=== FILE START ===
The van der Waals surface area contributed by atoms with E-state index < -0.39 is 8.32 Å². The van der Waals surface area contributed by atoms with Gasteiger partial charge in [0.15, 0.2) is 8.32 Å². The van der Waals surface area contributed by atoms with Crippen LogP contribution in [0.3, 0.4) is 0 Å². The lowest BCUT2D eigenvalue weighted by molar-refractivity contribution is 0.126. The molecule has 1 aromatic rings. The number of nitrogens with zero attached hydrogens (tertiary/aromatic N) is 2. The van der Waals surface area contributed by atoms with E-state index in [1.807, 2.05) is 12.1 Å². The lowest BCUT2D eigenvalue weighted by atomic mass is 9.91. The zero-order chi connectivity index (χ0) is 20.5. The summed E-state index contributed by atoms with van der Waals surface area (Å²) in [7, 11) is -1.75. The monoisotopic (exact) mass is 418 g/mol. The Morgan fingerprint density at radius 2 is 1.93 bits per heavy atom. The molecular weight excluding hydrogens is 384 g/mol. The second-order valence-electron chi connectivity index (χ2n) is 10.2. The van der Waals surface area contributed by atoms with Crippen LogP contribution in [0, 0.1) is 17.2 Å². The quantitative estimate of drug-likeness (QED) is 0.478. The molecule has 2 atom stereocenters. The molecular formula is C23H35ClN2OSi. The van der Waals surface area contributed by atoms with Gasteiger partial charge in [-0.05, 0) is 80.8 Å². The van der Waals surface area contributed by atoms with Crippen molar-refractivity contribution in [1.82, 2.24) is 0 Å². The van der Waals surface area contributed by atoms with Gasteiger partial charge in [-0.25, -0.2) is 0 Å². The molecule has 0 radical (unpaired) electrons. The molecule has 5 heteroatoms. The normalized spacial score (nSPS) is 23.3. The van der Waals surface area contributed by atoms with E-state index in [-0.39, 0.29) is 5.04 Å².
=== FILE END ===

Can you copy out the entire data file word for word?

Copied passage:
The van der Waals surface area contributed by atoms with E-state index < -0.39 is 8.32 Å². The van der Waals surface area contributed by atoms with Gasteiger partial charge in [0.15, 0.2) is 8.32 Å². The van der Waals surface area contributed by atoms with Crippen LogP contribution in [0.3, 0.4) is 0 Å². The lowest BCUT2D eigenvalue weighted by molar-refractivity contribution is 0.126. The molecule has 1 aromatic rings. The number of nitrogens with zero attached hydrogens (tertiary/aromatic N) is 2. The van der Waals surface area contributed by atoms with E-state index in [1.807, 2.05) is 12.1 Å². The lowest BCUT2D eigenvalue weighted by atomic mass is 9.91. The zero-order chi connectivity index (χ0) is 20.5. The summed E-state index contributed by atoms with van der Waals surface area (Å²) in [7, 11) is -1.75. The monoisotopic (exact) mass is 418 g/mol. The Morgan fingerprint density at radius 2 is 1.93 bits per heavy atom. The molecular weight excluding hydrogens is 384 g/mol. The second-order valence-electron chi connectivity index (χ2n) is 10.2. The van der Waals surface area contributed by atoms with Crippen LogP contribution in [0, 0.1) is 17.2 Å². The quantitative estimate of drug-likeness (QED) is 0.478. The molecule has 2 atom stereocenters. The molecular formula is C23H35ClN2OSi. The van der Waals surface area contributed by atoms with Gasteiger partial charge in [-0.05, 0) is 80.8 Å². The van der Waals surface area contributed by atoms with Crippen molar-refractivity contribution in [1.82, 2.24) is 0 Å². The van der Waals surface area contributed by atoms with Gasteiger partial charge in [-0.25, -0.2) is 0 Å². The molecule has 0 radical (unpaired) electrons. The molecule has 5 heteroatoms. The normalized spacial score (nSPS) is 23.3. The van der Waals surface area contributed by atoms with E-state index in [-0.39, 0.29) is 5.04 Å².